As I was chugging down cheese fries, my wife Jessica got a Pineapple Dole Whip. She’s vegan, so the dairy-free soft serve was pretty much the only thing she could eat at the fair.
I had a bite and it was fine, but too normal.
Sorry, Dole Whip. Up your freak game and then we’ll talk.
Garlic battered artichoke
Tucked in the back corner of the food stand alley was a stand called Roxy’s, which offered a variety of Mediterranean-style food, including a falafel burger and artichoke sandwich. In contrast to the garish food stands with names like Who Fried the Cheese and West Coast Weenies, Roxy’s had an air of — dare I say? —regal dignity.
It’s funny how, when you’re surrounded with absolute garbage food, the less garbage-y food begins to look healthy. At least that was my reaction when Jessica ordered a deep-fried artichoke. Why are we wasting money on health food? I thought.
But my reservations evaporated upon delivery. Fried on a stick kebab-style, the artichoke looked straight-up Lovecraftian, like a rejected tentacle from a malformed squid. It lay in a shallow pool of ranch dressing, which must have been an attempt to assuage fears — like mine — that the food is actually healthy.
Being no friend to Ranch dressing, I found a chunk that hasn’t touched the creamy bed and took a bite. The garlic batter is actually quite good. Not even fair-good, but good-good.
“Can an artichoke be the sleeper hit of the fair?” I wonder. Why not? We’ve lived through a whole lot of unprecedented experiences over the past 15 months, why not a few more?
As the sun was setting, I made my way back to the beginning of the food stands, for it was there, at Linda’s Pizza, that I had seen my personal white whale, the end-boss of my fair food adventure.
Deep fried pizza.
I had tried to shake the idea of deep fried pizza as I ate my way through the Cheeto fries, the artichoke, and Dole Whip, but to no avail. It had grown into something insurmountable and sublime in my imagination. I simply couldn’t leave without eating a slice.
In the grand scheme of things, there are bonkers foods than deep-fried pizza, but nothing really captures the je nais se quois of the fair as that train wreck. It’s like a 4-year-old’s concept of high cuisine, or some result of a Monkey’s Paw wish. And surprisingly, I’ve never eaten it.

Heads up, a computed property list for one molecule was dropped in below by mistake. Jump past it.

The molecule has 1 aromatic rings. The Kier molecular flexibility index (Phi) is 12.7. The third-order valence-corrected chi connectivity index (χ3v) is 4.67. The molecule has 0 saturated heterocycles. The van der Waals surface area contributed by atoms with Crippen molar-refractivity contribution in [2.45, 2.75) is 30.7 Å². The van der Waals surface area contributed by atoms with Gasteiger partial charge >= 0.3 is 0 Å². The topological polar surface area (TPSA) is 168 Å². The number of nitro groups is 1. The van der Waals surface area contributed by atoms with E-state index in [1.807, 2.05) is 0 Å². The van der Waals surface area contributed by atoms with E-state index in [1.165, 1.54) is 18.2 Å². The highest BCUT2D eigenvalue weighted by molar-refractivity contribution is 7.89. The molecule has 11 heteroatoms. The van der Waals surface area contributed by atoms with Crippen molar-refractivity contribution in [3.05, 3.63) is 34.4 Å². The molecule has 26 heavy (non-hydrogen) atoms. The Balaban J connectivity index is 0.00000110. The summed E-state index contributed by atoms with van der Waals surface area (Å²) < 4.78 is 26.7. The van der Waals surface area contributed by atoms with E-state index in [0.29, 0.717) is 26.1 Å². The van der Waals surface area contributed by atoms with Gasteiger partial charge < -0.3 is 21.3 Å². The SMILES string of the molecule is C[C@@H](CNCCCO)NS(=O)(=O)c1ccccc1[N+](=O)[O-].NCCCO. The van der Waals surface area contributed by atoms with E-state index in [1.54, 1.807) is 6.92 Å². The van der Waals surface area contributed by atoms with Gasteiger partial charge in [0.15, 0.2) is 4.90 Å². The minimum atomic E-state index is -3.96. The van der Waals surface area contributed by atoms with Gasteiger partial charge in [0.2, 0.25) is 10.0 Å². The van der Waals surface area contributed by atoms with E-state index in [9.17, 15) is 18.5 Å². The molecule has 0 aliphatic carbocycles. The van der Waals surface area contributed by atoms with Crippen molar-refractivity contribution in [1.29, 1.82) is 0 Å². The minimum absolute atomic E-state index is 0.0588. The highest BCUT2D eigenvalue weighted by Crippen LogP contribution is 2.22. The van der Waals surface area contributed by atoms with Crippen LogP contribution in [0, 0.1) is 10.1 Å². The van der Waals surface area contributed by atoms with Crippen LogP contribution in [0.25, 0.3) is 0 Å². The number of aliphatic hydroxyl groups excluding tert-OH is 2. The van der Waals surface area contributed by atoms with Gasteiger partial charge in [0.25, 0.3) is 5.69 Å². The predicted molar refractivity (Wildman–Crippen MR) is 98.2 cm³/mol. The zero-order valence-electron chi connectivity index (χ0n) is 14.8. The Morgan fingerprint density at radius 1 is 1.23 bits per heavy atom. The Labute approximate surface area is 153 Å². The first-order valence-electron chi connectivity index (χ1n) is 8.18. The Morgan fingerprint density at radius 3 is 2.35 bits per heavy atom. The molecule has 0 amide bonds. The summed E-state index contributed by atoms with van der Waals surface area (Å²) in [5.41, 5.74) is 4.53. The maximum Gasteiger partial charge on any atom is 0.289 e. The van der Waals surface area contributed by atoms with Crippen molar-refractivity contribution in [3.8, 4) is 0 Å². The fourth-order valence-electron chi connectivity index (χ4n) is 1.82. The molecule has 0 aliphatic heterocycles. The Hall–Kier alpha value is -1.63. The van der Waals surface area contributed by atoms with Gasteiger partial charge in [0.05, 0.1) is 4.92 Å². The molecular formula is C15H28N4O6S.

I ordered a slice of deep-fried pepperoni. I slammed down my debit card before I even heard the total ($9). A few minutes later, I was holding my prize. I felt its molten heat through the plate, and I swear the air above it shimmered in the fading daylight. It wasn’t necessarily the prettiest thing I’ve ventured to put in my mouth—it looked a little like a faded piece of pie, left in the sunlight for years—but not everything delicious has to look the part.
I took a bite, savoring the sensation of teeth sinking into brittle fried skin. I pulled the slice away, and the cheese stretched like it was auditioning for a commercial. Even my taste buds — worn down by relentless abuse — seemed to perk up. Hark! What were these sensations? There was a distinct KFC-esque spice, but also, you know, pizza underneath, and the two flavors lived in some perverse harmony. It felt revelatory, the exact thing I had come to expect from a county fair. I took another bite, and then another.
And after finishing half of it, I threw the rest in the trash. As fun as it is to inflict pain on your digestive system, I wanted to leave with a little bit of dignity, and I figured if I could walk out with my head held high and not hovering over a trash can, then that’s a win.
Home Grown Fun is open 11 a.m. to 9 p.m. Wednesdays through Sundays through July 4.